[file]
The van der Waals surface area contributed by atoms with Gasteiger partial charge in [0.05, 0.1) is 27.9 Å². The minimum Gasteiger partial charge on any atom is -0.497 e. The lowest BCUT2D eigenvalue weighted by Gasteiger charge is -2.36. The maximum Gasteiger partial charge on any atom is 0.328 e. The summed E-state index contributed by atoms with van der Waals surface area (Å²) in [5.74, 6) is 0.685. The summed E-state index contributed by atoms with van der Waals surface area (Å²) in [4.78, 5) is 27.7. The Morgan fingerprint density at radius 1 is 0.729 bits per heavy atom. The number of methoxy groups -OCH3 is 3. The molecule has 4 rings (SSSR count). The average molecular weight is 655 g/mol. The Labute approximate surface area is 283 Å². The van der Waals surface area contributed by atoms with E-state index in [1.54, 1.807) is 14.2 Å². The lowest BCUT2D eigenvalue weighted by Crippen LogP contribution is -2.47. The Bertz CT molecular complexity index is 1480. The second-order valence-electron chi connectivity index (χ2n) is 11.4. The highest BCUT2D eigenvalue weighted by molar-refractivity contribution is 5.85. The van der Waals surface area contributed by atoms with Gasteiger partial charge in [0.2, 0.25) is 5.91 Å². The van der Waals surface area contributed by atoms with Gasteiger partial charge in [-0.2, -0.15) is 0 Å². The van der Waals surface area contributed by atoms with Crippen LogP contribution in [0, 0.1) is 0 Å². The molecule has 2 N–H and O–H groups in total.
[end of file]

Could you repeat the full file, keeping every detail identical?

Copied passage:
The van der Waals surface area contributed by atoms with Gasteiger partial charge in [0.05, 0.1) is 27.9 Å². The minimum Gasteiger partial charge on any atom is -0.497 e. The lowest BCUT2D eigenvalue weighted by Gasteiger charge is -2.36. The maximum Gasteiger partial charge on any atom is 0.328 e. The summed E-state index contributed by atoms with van der Waals surface area (Å²) in [5.74, 6) is 0.685. The summed E-state index contributed by atoms with van der Waals surface area (Å²) in [4.78, 5) is 27.7. The Morgan fingerprint density at radius 1 is 0.729 bits per heavy atom. The number of methoxy groups -OCH3 is 3. The molecule has 4 rings (SSSR count). The average molecular weight is 655 g/mol. The Labute approximate surface area is 283 Å². The van der Waals surface area contributed by atoms with E-state index in [1.54, 1.807) is 14.2 Å². The lowest BCUT2D eigenvalue weighted by Crippen LogP contribution is -2.47. The Bertz CT molecular complexity index is 1480. The second-order valence-electron chi connectivity index (χ2n) is 11.4. The highest BCUT2D eigenvalue weighted by molar-refractivity contribution is 5.85. The van der Waals surface area contributed by atoms with Gasteiger partial charge in [0.2, 0.25) is 5.91 Å². The van der Waals surface area contributed by atoms with Gasteiger partial charge in [-0.2, -0.15) is 0 Å². The van der Waals surface area contributed by atoms with Crippen LogP contribution in [0, 0.1) is 0 Å². The molecule has 2 N–H and O–H groups in total.